The worst child-poverty problem in the country was dropped in the laps of the country's premiers on Tuesday, as the Assembly of First Nations presented them with new numbers to show about half of Indigenous children live in poverty -- just as they did a decade ago.
20) First Nations launch new legal challenges against Trans Mountain
Vancouver, Musqueam, Squamish and Tsleil-Waututh Territories: Several First Nations officially launched their appeals of the recent re-approval of the Trans Mountain Pipeline and Tanker Expansion Project (TMX) today. If successful, these legal challenges could once again stop the project in its tracks by quashing or nullifying the approval, announced on June 18th by Prime Minister Justin Trudeau.
21) Despite Death Threats, Glenn Greenwald Speaks Out About Exposing Large Corruption Scandal in Brazil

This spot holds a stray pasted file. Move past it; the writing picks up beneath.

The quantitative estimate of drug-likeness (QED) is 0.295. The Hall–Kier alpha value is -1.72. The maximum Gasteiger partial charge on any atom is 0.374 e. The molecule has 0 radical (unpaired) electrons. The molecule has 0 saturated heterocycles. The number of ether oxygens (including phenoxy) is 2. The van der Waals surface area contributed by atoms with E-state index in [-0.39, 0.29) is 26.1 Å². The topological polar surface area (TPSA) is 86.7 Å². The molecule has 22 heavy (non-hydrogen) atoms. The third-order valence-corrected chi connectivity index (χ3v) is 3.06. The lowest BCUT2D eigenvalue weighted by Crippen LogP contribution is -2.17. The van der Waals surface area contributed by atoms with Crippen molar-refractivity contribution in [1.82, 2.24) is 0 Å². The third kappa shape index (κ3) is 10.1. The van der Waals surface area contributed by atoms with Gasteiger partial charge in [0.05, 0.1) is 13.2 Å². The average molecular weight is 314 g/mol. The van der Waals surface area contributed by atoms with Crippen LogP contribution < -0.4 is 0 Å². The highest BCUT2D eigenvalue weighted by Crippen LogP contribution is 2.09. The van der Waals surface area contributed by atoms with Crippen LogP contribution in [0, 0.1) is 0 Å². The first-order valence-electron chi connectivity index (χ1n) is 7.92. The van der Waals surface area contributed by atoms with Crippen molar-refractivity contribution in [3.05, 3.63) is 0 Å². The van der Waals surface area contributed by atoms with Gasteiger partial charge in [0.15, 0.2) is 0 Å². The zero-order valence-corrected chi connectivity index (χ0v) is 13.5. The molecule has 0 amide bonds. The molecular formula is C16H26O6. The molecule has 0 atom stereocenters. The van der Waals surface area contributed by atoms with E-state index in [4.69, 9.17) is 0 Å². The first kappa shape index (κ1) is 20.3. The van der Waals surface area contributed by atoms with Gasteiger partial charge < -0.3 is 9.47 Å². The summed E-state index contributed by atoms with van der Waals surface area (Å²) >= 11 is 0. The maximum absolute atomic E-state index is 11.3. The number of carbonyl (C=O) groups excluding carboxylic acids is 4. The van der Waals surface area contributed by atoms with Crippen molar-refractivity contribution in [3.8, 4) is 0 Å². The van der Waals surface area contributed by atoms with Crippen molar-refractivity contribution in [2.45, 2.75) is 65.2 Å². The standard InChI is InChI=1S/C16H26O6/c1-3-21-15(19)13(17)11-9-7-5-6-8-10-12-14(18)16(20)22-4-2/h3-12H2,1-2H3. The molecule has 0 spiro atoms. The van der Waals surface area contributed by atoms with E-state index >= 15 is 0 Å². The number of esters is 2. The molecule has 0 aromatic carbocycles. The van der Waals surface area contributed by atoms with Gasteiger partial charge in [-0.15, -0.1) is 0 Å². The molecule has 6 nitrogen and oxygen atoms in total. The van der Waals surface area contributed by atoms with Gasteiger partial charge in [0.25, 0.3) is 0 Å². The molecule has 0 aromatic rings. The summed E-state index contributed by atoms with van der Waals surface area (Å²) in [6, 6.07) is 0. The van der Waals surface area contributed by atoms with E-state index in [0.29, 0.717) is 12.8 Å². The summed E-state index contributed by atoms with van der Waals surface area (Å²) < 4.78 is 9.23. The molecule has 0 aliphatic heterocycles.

A political crisis in Brazil is growing in the wake of The Intercept’s investigation into a judge who likely aided federal prosecutors in their corruption case against former Brazilian President Luiz Inácio Lula da Silva. The Bolsonaro administration announced Monday that Brazilian Justice Minister Sérgio Moro has been granted a leave of absence from July 15-19 to “deal with personal matters.” Leaked cellphone messages among Brazilian law enforcement officials and other data obtained by The Intercept point to an ongoing collaboration between then-Judge Sérgio Moro and the prosecutors investigating a sweeping corruption scandal known as Operation Car Wash. Lula was considered a favorite in the lead-up to the 2018 presidential election until he was put in jail and forced out of the race on what many say were trumped-up corruption charges. The leaked documents also reveal prosecutors had serious doubts about Lula’s guilt. The jailing of Lula helped pave the way for the election of the far-right former military officer Jair Bolsonaro, who then named Judge Sérgio Moro to be his justice minister. The news of Moro’s leave of absence comes amid increased calls for him to step down after new revelations of Moro’s questionable role in Operation Car Wash were published in Brazil’s leading conservative magazine, Veja, in partnership with The Intercept. We speak with Glenn Greenwald, Pulitzer Prize-winning journalist and one of the founding editors of The Intercept. Greenwald has faced death threats and a possible government investigation due to his reporting on the scandal.